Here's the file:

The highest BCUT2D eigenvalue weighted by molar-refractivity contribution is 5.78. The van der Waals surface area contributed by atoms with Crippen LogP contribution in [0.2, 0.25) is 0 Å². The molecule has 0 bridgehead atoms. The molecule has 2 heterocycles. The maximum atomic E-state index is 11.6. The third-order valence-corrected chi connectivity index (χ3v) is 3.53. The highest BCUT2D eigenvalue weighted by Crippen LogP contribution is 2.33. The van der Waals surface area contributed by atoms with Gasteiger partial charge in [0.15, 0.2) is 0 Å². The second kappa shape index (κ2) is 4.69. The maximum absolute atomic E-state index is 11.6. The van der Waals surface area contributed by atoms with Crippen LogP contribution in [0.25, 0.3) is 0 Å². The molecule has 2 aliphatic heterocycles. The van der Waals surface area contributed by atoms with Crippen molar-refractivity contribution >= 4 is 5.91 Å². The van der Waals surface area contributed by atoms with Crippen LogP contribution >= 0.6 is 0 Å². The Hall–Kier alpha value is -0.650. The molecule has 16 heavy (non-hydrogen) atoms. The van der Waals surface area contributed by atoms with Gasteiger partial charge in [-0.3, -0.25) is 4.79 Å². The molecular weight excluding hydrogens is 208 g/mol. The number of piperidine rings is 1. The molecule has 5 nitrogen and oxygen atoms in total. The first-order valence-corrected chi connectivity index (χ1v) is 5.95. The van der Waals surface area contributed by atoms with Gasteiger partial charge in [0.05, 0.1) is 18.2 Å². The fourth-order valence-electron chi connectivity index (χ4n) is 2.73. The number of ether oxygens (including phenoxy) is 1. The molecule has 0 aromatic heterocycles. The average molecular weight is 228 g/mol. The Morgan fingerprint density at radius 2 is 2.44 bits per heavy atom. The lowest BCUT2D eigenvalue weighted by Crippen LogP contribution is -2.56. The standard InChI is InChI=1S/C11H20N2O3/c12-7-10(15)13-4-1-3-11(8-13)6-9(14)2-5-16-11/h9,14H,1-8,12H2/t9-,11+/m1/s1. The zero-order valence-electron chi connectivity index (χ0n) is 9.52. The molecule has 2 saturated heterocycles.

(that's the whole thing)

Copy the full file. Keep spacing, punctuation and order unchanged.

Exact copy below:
The highest BCUT2D eigenvalue weighted by molar-refractivity contribution is 5.78. The van der Waals surface area contributed by atoms with Crippen LogP contribution in [0.2, 0.25) is 0 Å². The molecule has 0 bridgehead atoms. The molecule has 2 heterocycles. The maximum atomic E-state index is 11.6. The third-order valence-corrected chi connectivity index (χ3v) is 3.53. The highest BCUT2D eigenvalue weighted by Crippen LogP contribution is 2.33. The van der Waals surface area contributed by atoms with Gasteiger partial charge in [0.15, 0.2) is 0 Å². The second kappa shape index (κ2) is 4.69. The maximum absolute atomic E-state index is 11.6. The van der Waals surface area contributed by atoms with Crippen LogP contribution in [0.25, 0.3) is 0 Å². The molecule has 2 aliphatic heterocycles. The van der Waals surface area contributed by atoms with Crippen molar-refractivity contribution >= 4 is 5.91 Å². The van der Waals surface area contributed by atoms with Crippen LogP contribution >= 0.6 is 0 Å². The Hall–Kier alpha value is -0.650. The molecule has 16 heavy (non-hydrogen) atoms. The van der Waals surface area contributed by atoms with Gasteiger partial charge in [-0.3, -0.25) is 4.79 Å². The molecular weight excluding hydrogens is 208 g/mol. The number of piperidine rings is 1. The molecule has 5 nitrogen and oxygen atoms in total. The first-order valence-corrected chi connectivity index (χ1v) is 5.95. The van der Waals surface area contributed by atoms with Gasteiger partial charge in [0.05, 0.1) is 18.2 Å². The fourth-order valence-electron chi connectivity index (χ4n) is 2.73. The number of ether oxygens (including phenoxy) is 1. The molecule has 0 aromatic heterocycles. The average molecular weight is 228 g/mol. The Morgan fingerprint density at radius 2 is 2.44 bits per heavy atom. The lowest BCUT2D eigenvalue weighted by Crippen LogP contribution is -2.56. The standard InChI is InChI=1S/C11H20N2O3/c12-7-10(15)13-4-1-3-11(8-13)6-9(14)2-5-16-11/h9,14H,1-8,12H2/t9-,11+/m1/s1. The zero-order valence-electron chi connectivity index (χ0n) is 9.52. The molecule has 2 saturated heterocycles.